A Comparison of the Flood of Genesis and Gilgamesh

A Comparison of the Flood of Genesis and Gilgamesh

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A Comparison of the Flood of Genesis and Gilgamesh


A good number of people know the famous story of the Genesis flood, but do they know how it resembles to the Gilgamesh flood story?  It is mind bending how the main stories are so alike.  The main theme is the biggest similarity between the two.   They also differ greatly in the smaller details in the events that take place.    In both stories the number of days for events are different, but the same basic event takes place.  Along with many other similarities and differences.  The stories are very much the same, but when comparing the details within they are very different.  


The flood of Gilgamesh was written before 2000 B.C, while the Genesis story was written in 400 BC Which was much later then the Gilgamesh flood.  Biblical writers probably knew of the much older flood but revised it so that it fit with their own history and worldview.  They most likely intended the original story with their own mythology. Despite the many similarities between the two stories, the differences are revealed in a number of different topics that distinguish the biblical version of the story from the ancient version.


In both versions of the flood story something angers God (in Genesis) and the gods (in Gilgamesh). "The uproar of mankind is intolerable and sleep is no longer possible by reasons of the babel" (Gilgamesh 12). The Gilgamesh reason seems very illogical.  The Gods decide to destroy mankind because they are making too much noise. It seems that the gods didn't think over their decision wisely.  They are gods, wouldn't they have the power to block out the sound?  One would think so, but obviously that was not the case.  This is the first major difference between the two stories. 


In Genesis there is a much more acceptable reason for God to eliminate mankind.  The humans are so wicked and evil that "It repented the Lord that he had made man on the earth, and it grieved him at his heart" (Gen. 6:6). He says: "I will destroy man whom I have created from the face of the earth. . . " (Gen.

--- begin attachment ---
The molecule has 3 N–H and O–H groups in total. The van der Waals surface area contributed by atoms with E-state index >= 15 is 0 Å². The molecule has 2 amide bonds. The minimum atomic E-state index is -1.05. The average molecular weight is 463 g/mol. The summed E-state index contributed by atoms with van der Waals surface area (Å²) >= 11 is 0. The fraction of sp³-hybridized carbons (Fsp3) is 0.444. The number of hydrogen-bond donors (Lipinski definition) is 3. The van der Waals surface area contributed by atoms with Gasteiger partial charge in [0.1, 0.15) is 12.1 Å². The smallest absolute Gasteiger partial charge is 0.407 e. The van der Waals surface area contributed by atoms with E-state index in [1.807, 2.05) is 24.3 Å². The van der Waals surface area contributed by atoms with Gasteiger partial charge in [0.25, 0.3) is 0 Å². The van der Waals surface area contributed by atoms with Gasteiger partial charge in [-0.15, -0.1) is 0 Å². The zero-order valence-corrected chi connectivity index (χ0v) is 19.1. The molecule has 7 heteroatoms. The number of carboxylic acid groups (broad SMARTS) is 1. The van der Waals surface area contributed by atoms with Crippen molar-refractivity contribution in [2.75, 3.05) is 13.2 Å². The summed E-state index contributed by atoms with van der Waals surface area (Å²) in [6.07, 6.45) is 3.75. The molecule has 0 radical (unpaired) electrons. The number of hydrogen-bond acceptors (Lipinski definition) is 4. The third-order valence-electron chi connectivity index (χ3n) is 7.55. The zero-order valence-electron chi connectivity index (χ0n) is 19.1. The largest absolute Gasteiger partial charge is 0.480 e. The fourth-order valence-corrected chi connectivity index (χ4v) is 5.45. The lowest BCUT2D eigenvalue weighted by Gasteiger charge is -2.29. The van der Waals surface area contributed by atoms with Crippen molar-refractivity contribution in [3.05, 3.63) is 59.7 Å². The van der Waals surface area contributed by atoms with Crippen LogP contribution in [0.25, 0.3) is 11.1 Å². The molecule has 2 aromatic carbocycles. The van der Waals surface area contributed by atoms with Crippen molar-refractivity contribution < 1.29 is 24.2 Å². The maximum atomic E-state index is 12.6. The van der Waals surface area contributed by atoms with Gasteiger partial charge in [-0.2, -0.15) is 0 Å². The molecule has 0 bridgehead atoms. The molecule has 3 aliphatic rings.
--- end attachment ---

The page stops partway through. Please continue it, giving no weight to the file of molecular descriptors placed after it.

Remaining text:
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6:7).   God destroys mankind because it has become corrupt and evil within.  This not a quick irrational decision on the part of God, but a very well thought out and logical decision.  It is definitely much better reason for the destruction of the human race.


Another major difference is something that most often is overlooked by many people; the presence of demi-gods and great heroes during this time period.  When Gilgamesh story takes place the gods allow half-god/half-human being to exist on earth.  They were still apart of the 'Golden Age', which was presided over by Saturn.  This was when the final structures of the Olympian Gods, men, animals, and the underworld were still being risen up.  Great heroes like Gilgamesh, even though he came much later, still existed.  In Genesis the 'Golden Age' was completely over.  There are no more heroes that were alive on the earth.  These "giants in the earth" (Gen. 6:4) were the sons of God and of the daughters of men, but they were only men of renown in the old days (Gen. 6:4). These giants in the earth had become earlier and were destroyed long before the flood happened.


A very important similarity finally surfaces in the amount of people God or the gods choose to save.  In both stories one good man, Noah from Genesis and Utnapishtim form Gilgamesh, is saved and chosen to build an ark or boat. In Genesis God decides to destroy all but Noah, who "found grace in the eyes of the Lord" (Gen. 6:8).  Noah becomes the source of salvation for the creation of man in the future.  A new hope for re-creation after the flood. He is also the symbol of God's mercy and grace.  Ea warns Utnapishtim in a dream that he must help the human race survive.  Both these men are symbols that God and Ea want the good in mankind to survive.  By doing this they give the human race a chance to survive.